The coronavirus shutdown isn't stopping Eric Gabriel who's been making the best out of the past few months.
The virus may have made travel difficult (if not impossible) for most people, but Gabriel has logged 497 miles since March, without ever leaving his garage.
"Like clockwork I wake up every day at 4 in the morning," Gabriel said. "I have a cup of coffee, row for about an hour. I lift weights for 2.5 to 3 hours."
Gabriel played competitive softball for 18 years which led to major wear and tear resulting in a lot of hospital visits, surgeries and ultimately the amputation of his right leg in 2009.
"When I had my right leg taken off, I didn't know what to do," he said. "I didn't know how to work out. I couldn't jog. I go to the computer; I found a rowing machine. I can sit on the machine, and I can pull; it's all upper body. I can do this."
"He'll always find something to do. He's the busiest man I know," said Gabriel's wife Melissa.
Two days after getting his first rowing machine, Gabriel decided he was going to compete in the indoor rowing adaptive championships. He won a silver medal and earned a tryout with the US Paralympic rowing team.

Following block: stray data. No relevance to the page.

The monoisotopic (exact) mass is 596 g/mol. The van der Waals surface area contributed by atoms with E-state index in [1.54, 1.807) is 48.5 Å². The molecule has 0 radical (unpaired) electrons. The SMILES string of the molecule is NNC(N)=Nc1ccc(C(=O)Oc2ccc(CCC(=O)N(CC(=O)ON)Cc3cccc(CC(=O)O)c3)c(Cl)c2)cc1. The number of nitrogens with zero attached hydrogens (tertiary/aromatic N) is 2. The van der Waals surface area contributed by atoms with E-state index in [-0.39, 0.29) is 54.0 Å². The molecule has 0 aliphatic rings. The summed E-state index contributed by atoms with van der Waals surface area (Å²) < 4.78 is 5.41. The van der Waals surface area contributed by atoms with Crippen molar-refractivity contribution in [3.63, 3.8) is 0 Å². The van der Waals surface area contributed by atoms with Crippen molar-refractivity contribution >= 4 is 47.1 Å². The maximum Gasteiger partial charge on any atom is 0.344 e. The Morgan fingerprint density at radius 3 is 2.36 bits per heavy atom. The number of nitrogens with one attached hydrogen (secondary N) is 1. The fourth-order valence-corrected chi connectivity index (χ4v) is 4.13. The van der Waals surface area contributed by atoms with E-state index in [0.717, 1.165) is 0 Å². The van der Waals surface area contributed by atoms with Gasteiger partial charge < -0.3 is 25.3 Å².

"A year ago I'm sitting in a Duke hospital bed wondering what I'm going to do with my life, and now I'm rowing down a river. More people have to know about this."
Gabriel kept his word. He went back to school for his doctorate degree. He wrote his dissertation about adaptive rowing and earned his degree in 2018--the same year he lost his second leg.
Over the past year and a half Gabriel has learned how to live as a double amputee.
"I've had the best of two worlds," he said. "The first 50 years of my life. I lived in on two legs, and dealt with people able bodied people and their way of life. And that was cool. The other 50 years of my life now I'm sitting in a wheelchair, and I'm looking at it a lot closer to the ground. And I've met the most amazing people in the world, and I saw--I've had a taste of both worlds and you know, I have no complaints, very fortunate. "
Gabriel still has big dreams, he hopes sharing his story will help him to get a van so that he can teach, speak and continue traveling to rowing competitions. He's raising money for that venture through this GoFundMe page.